Learn something new every day
More Info... by email
A forced conversion is a situation in which the issuer of a given security chooses to exercise his or her right to initiate a call on that security. When this occurs, investors have no choice but to accept the call and begin the process of converting the security according to the terms and conditions related to the original investment. It is important to note that the issuer can only initiate a forced conversion by complying with the call provision that is provided to the buyer at the time the security is purchased. This often means that specific events must occur, or a certain amount of time must pass, before the security can be called.
There are several reasons why an issuer may choose to initiate a forced conversion. One of the most common has to do with changes in the value of the underlying assets that support the security. Should the value of that asset increase to the point that it is above the conversion price associated with the security, there is a good chance that the issuer will initiate the call. In like manner, if the interest rates associated with the security should fall below a certain level, the issuer is likely to call the investment.
For the most part, a forced conversion is designed to benefit the issuer, not the investor holding the security. While the investor is likely to at least recoup the initial investment, the amount of profit made on the venture is typically less than if the investment were allowed to reach full maturity. For example, with a convertible bond issue, the structure may require that once maturity is reached, the bondholder accept shares of stock that are worth considerably more than the initial investment. If the issuer calls the bond early, the return will probably be the initial investment plus some amount of interest that amounts to less than the worth of those shares of stock.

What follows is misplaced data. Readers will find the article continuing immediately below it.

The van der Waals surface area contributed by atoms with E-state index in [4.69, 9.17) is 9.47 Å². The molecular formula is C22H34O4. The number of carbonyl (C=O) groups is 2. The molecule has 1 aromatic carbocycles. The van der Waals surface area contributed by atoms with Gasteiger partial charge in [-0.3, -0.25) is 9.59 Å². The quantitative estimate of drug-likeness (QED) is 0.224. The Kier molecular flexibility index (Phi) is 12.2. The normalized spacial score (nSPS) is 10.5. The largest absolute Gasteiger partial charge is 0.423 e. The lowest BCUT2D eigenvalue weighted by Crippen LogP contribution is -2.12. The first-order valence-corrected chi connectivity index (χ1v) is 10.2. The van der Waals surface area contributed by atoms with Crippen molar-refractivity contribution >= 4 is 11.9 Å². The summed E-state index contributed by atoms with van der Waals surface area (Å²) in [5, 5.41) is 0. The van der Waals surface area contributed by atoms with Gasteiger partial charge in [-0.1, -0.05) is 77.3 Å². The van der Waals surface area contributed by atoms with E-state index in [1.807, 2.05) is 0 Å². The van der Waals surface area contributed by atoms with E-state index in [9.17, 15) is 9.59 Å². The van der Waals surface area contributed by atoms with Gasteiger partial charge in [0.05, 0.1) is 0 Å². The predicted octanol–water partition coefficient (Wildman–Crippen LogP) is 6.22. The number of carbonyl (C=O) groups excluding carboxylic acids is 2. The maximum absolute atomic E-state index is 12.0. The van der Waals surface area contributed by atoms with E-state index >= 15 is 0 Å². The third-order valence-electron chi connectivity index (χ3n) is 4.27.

Investors should take the time to look closely at the forced conversion terms related to any convertible security, whether that security is convertible preferred stock, convertible bonds, or some type of convertible debenture. Along with considering the return realized at maturity, it is also important to determine what that return would be if the issuer exercised his or her right to call the security early. Doing so makes it easier to decide if the convertible security is worth the money and effort, or if some other type of investment would be in the best interest of the investor.